It was confirmed last night that Kevin Ferguson, popularly known as “Kimbo Slice,” had died.
I had the pleasure of working with Kimbo Slice during my tenure as an event operations guy at the Ultimate Fighting Championships. Like anyone young, black and street savvy, I was deafened by the underground buzz of some bald bearded guy from Miami who was knocking fools out by the pound on YouTube.
The tales swirled through Every Hood, USA but nothing at the time compared to the visuals. Raw, ethereal and unforgettably black, they appealed to everyone’s unconscious yearning for something dangerous. And Kimbo, with his uniqueness and penchant for blunt expedience in these backyard matches, captivated everyone from the urban jungles to back offices worldwide.
So after hearing much derision on the road that Dana White had issued a public challenge to Ferguson to enter The Ultimate Fighter house and compete to earn a spot in the UFC as a contestant on Season 10 featuring Heavyweights, I was excited that I might actually meet this dude one day.
I was already living out a lucid dream, co-owning an MMA promotion, Shine Fights, run by black men and it happened to be based in South Florida. We knew we didn’t have enough juice to snag South Florida’s biggest rising MMA prospect in Kimbo Slice. After all, a whole company, Elite XC, was created around him, so we attempted to sign his protégé, Cuban street fighter Rene “Level” Martinez instead.
Although those talks fizzed, I remember that the meetings with Level revealed an aura around the new elevated breed of combat sports contestant, the street fighter, as something so intriguing, it was almost regality disguised as desperate pauperism.
In the South Floridian Cuban ghetto of Hialeah, I attended backyard fights thrown by NYC expatriates and street legend Pistol Pete and rap juggernaut Fat Joe, both enamored, afraid and curious. My partner Devin Price and I engaged with Pistol to find out more about this world and the adherents of it.
Guys who would fight in a backyard or on concrete to entertain the fans were rabid for blood and ready to disperse if the sound of approaching police sirens ever bleated.
My family is from a housing project along the mouth of Harlem’s storied 125th Street corridor, and I saw street fights a plenty. But none of those guys carried it with the same optimism and grace.
The Miami street fighting movement so based in respect and competitive spirit and eventually propelled into our daily budding digital entertainment mix and, ultimately, into the world’s prime time.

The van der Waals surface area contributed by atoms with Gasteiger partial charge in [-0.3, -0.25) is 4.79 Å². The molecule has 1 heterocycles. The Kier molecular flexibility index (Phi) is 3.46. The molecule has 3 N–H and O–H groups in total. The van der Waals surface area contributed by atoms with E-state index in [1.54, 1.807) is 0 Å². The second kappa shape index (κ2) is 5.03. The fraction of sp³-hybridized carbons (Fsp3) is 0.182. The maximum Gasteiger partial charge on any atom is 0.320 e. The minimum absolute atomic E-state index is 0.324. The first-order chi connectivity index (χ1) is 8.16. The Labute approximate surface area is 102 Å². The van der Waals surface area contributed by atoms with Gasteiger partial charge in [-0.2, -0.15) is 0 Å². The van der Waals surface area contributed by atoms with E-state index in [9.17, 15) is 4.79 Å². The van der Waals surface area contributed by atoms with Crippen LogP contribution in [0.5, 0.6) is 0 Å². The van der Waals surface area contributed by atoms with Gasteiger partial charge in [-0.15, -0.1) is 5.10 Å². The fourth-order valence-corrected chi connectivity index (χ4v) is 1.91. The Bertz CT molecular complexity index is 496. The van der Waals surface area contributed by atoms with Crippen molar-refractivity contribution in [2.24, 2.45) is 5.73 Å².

And Kimbo was the chosen King of the genre.
So after seeing Kimbo compete in Elite XC, finishing his first three opponents before finally losing to a pink-haired Seth Petruzelli, we all found out in the UFC that he had entered the TUF 10 house.
We watched him lose to Roy “Big Country” Nelson during the first round of the reality show teleplay and as a confession, I never watched the Ultimate Fighter. But I joined the collective yearning for Kimbo to persevere and show continued courage while learning a sport with the expectation to be at the top of it.
Kimbo defined the phrase, “on the job training”, ambitiously joining the American Top Team gym to transition from the streets to the cage with every camera already on him. Yet he took every challenge, win or lose, with grace and poise that people claim doesn’t exist in the streets.
I finally did work with Kimbo twice for his UFC debut against Nebraska street fighting royalty turned MMA star Houston Alexander in Las Vegas, and in his final UFC appearance against Matt Mitrione in Montreal. In a sport dominated with white stories and corporate conformity, it was a pleasure to just be young and black around him and his team.
They reminded me of what I could only assume Jack Johnson went through in his time, arriving unapologetically with stocking capped heads, braids and locks, gold fronts and gold chains to the awkward UFC administrative receiving party.
I loved the dichotomy and the camaraderie I could share with these brothers, harkening back to my nascence in Harlem and the "By Any Means Necessary" attitudes we were given as the next generational descendants of Malcolm X and the Black Panther Party.
Kimbo Slice, or “Ferg” as I overheard him called by those close to him, wasn’t the first but he made the biggest impact for a sub-genre of fighter that received little respect in a business where the words world-class mean financial commitment to a martial arts gym system that the underprivileged had no access to.
These guys knuckled up and did what was natural under the hot Florida sun, trying to etch out there own place in our hearts with pure competitive energy.
Those that have followed in Kimbo’s footsteps, like UFC Lightweight Jorge “Gamebred” Masvidal, would never have had a way in if it weren’t for his courageousness and self-effacing ability to evolve just as the viral video generation has.
An undefeated 7-0 professional boxer with 6 knockouts and a mixed martial artist that had competed in the top MMA organizations on the planet is what the Bahamian made of himself.
Luckily for us, we were all able to watch him elevate the street fighter to a place of grace and reverence, which will never be matched.